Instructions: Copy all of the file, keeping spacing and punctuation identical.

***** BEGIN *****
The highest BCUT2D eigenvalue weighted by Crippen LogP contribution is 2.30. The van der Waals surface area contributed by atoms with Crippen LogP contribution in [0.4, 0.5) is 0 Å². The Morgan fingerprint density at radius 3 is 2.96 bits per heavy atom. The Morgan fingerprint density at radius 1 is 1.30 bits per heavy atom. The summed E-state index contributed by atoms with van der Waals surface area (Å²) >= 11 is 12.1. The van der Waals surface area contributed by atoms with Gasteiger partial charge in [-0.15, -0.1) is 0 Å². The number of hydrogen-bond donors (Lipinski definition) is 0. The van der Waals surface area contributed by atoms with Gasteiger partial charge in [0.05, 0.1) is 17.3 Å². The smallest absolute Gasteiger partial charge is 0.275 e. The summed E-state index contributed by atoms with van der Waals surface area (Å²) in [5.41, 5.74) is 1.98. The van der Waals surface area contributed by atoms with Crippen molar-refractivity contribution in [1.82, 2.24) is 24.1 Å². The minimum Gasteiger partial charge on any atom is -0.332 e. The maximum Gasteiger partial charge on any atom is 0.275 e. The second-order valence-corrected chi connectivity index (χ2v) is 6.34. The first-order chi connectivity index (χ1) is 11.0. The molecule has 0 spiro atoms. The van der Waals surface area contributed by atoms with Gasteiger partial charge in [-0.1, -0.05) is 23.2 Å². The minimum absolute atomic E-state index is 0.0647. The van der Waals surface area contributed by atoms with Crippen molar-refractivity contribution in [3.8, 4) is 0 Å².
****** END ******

The highest BCUT2D eigenvalue weighted by Crippen LogP contribution is 2.30. The van der Waals surface area contributed by atoms with Crippen LogP contribution in [0.4, 0.5) is 0 Å². The Morgan fingerprint density at radius 3 is 2.96 bits per heavy atom. The Morgan fingerprint density at radius 1 is 1.30 bits per heavy atom. The summed E-state index contributed by atoms with van der Waals surface area (Å²) >= 11 is 12.1. The van der Waals surface area contributed by atoms with Gasteiger partial charge in [-0.15, -0.1) is 0 Å². The number of hydrogen-bond donors (Lipinski definition) is 0. The van der Waals surface area contributed by atoms with Gasteiger partial charge in [0.05, 0.1) is 17.3 Å². The smallest absolute Gasteiger partial charge is 0.275 e. The summed E-state index contributed by atoms with van der Waals surface area (Å²) in [5.41, 5.74) is 1.98. The van der Waals surface area contributed by atoms with Crippen molar-refractivity contribution in [1.82, 2.24) is 24.1 Å². The minimum Gasteiger partial charge on any atom is -0.332 e. The maximum Gasteiger partial charge on any atom is 0.275 e. The second-order valence-corrected chi connectivity index (χ2v) is 6.34. The first-order chi connectivity index (χ1) is 11.0. The molecule has 0 spiro atoms. The van der Waals surface area contributed by atoms with Gasteiger partial charge in [-0.1, -0.05) is 23.2 Å². The minimum absolute atomic E-state index is 0.0647. The van der Waals surface area contributed by atoms with Crippen molar-refractivity contribution in [3.8, 4) is 0 Å².